My First…My Last…My Next…

Everyone remembers their first time. The nervous excitement. The anticipation. The “will it be as good as it looks on TV”. The fear that Gerry Francis will give a tactical masterclass and your side will succumb to his inferiority.

My first time was on the 4th October 1997. Tottenham Hotspur. St James’ Park.

Most of the day is a blur but I still recall some parts of the day when I attended my first Newcastle game. Travelling down in the car asking dad “are we there yet?” despite being on the road for less than 5 minutes. My dad telling me about some of the games he went to back in the day. Arriving at the park and ride and taking the Metro to the city centre. Seeing a sea of black and white out on the streets. Looking up at the cathedral on the hill. First time. Magic.

Walking up the stairs to enter the stadium for the first time. Goosebumps all over. My dad telling me to stay close to him. And then I see it. The hallowed turf. Beauty is in the eye of the beholder. And this sight is magnificent. Dreams coming true for an eight year old lad who worships every movement of this club from over the border.

I don’t remember much of the game though. Partly down to a) these sorts of experiences being a whirlwind, b) the game being pretty dreadful and c) I was about 2 feet shorter than the bloke infront who kept standing up. But I do remember the goal.

0–0 into the last minute. Corner. Ball swung in from the right side. Cleared. Falls to Batty. Strikes it. Drifting wide. Until the blonde-haired bombshell that is Warren Barton sticks it in from a near impossible angle. Euphoria. Lifted into the air. The noise filters through the air like a jet taking off. This is what supporting a football team should be like.

Everyone remembers their last time. There was still some nervous excitement this time too. Not so much for the football but more incase I end up in/near a brawl with a fan of the opposition as my fists are as useful as a snowman's. It was derby day.

My first time at a derby game was 21st December 2014. Sunderland. St James’ Park.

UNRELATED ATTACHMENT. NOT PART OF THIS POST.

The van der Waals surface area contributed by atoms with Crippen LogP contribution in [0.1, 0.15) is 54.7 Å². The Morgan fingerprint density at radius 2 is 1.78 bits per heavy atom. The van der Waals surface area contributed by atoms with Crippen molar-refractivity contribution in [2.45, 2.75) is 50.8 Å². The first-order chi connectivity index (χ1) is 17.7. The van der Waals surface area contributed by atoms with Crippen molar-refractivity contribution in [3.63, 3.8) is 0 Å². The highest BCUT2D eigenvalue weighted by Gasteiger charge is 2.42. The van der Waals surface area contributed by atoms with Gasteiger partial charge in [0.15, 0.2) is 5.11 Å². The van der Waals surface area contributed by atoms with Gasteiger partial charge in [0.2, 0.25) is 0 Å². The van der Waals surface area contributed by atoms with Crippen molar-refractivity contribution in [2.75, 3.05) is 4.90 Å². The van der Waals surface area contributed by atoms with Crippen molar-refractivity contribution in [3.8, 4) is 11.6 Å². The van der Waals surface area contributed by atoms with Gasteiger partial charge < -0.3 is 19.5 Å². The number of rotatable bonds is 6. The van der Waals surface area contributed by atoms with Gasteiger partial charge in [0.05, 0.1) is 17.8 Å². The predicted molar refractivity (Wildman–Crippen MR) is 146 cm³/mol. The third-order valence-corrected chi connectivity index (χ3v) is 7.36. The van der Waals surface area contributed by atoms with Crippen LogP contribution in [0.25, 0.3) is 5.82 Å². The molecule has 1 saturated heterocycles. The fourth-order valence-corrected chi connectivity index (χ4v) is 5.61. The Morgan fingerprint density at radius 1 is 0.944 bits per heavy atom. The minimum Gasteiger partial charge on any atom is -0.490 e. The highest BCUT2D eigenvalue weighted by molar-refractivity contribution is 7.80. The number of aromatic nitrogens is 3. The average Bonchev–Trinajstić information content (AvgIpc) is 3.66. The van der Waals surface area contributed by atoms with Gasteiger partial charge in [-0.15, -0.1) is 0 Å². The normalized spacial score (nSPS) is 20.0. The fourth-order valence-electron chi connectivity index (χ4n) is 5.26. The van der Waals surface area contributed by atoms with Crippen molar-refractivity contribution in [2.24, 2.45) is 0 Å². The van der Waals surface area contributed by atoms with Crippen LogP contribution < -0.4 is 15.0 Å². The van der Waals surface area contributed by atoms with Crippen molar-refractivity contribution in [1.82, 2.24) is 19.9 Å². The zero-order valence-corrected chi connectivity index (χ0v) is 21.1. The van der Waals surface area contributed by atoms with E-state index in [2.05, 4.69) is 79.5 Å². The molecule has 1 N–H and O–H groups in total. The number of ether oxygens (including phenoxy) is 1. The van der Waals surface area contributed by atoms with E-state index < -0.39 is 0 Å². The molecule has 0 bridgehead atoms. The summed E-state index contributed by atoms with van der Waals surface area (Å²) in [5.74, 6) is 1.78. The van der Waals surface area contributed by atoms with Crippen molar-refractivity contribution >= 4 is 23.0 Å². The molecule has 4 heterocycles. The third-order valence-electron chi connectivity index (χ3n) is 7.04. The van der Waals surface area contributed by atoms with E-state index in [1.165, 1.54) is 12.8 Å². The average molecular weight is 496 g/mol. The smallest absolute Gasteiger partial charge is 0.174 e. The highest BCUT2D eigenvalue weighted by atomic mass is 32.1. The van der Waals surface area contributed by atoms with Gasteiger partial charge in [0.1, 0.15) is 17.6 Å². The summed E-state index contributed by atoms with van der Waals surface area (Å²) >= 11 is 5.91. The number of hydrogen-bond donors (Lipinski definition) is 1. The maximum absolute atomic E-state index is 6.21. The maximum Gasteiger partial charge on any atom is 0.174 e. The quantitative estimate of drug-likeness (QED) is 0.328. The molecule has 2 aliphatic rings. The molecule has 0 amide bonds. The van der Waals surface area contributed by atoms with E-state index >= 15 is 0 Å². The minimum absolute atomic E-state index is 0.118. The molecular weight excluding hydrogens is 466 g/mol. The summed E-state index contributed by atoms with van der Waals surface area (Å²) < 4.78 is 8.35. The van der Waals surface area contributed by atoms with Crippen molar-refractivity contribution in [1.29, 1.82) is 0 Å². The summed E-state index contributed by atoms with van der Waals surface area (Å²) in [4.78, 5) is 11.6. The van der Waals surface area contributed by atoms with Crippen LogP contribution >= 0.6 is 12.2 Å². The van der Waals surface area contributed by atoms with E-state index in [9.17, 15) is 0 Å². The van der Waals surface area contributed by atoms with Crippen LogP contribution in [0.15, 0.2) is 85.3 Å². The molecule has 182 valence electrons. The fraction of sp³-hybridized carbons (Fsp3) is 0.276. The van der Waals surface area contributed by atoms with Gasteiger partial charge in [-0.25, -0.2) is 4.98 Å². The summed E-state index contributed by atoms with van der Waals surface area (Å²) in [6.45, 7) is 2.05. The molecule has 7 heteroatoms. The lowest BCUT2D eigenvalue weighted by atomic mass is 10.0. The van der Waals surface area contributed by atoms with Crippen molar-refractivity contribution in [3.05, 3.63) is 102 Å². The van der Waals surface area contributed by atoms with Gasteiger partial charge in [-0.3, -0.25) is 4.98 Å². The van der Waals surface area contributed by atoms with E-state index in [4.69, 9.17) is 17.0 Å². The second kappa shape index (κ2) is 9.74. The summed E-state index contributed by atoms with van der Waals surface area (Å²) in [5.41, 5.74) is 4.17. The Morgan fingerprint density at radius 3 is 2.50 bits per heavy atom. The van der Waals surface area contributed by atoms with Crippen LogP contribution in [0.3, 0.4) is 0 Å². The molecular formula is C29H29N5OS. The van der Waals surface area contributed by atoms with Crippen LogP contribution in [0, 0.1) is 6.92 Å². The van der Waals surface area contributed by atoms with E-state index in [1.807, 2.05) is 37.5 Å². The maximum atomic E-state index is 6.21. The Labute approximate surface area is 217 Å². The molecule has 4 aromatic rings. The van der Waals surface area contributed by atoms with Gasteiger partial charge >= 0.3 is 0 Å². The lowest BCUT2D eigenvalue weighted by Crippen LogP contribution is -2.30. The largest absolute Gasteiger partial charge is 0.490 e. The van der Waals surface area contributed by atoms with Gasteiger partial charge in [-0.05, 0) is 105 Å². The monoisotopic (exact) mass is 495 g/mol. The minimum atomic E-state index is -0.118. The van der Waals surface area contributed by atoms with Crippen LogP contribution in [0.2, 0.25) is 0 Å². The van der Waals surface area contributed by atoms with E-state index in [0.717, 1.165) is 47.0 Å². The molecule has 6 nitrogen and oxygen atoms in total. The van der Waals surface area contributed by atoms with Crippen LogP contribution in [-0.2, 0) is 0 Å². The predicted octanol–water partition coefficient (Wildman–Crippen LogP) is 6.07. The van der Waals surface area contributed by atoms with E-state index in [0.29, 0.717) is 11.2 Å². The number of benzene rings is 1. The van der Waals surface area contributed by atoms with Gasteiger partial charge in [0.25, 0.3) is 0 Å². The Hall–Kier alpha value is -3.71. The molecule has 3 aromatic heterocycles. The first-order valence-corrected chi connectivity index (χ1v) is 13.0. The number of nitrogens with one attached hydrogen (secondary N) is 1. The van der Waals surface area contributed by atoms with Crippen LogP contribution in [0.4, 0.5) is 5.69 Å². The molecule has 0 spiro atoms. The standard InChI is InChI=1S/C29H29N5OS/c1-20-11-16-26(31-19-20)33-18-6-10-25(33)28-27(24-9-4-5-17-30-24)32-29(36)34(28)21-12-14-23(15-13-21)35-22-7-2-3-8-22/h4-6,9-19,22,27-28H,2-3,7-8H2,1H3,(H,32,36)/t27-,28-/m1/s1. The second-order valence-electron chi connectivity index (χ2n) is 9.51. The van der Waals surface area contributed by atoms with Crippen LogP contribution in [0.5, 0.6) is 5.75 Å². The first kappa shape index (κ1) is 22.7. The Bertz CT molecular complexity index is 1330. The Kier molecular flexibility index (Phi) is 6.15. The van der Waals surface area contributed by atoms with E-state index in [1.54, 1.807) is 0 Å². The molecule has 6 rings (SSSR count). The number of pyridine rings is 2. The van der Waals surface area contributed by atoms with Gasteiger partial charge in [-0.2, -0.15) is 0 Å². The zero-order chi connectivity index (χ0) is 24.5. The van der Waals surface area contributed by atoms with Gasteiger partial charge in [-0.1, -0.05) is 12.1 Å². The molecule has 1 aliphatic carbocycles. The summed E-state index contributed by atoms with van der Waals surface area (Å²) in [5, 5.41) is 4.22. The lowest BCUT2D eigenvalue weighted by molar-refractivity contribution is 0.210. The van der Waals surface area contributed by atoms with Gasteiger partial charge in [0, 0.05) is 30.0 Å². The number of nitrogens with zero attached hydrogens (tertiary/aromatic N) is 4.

Most of this day is a blur too. Mainly drink related mind you. But I still remember some parts. The apprehension of what is to come, both in terms of the 90 minutes on the field, and the hours before and after. There is still that buzz whenever you walk into St James’ Park for me. Some of this is because I’m not there as much as I’d like to be. Most of this is because I remember what it used to be like.

For the five minutes before kick off, and the first ten minutes of the game it was like a throwback to the days of Keegan and Robson. The noise filled the ground and brought back those goosebumps. The passion was fierce. The first tackle greeted with as much excitement as a goal.

And then something changed. It could have been the emotional 17th minute applause for John Alder and Liam Sweeney. It could have been the sight of Alan Pardew in the dugout. Or it could have been the realisation that Sunderland were more up for the game than we were.

After the 17th minute, the stadium seemed to grow quieter by the minute. It felt vacant. Empty. Dead. We are playing at home in front of 50,000 of our own support against our most bitter of rivals. And the team does not seem up for it.

Of course you all know what happened next. Another game. Another last minute goal. Sadly it was not the blonde-haired Warren Barton popping up with it. It was the *this line has been deleted for legal reasons* Adam Johnson.

After the game I felt sick. And this was not the drink talking. It was from much further within me than that.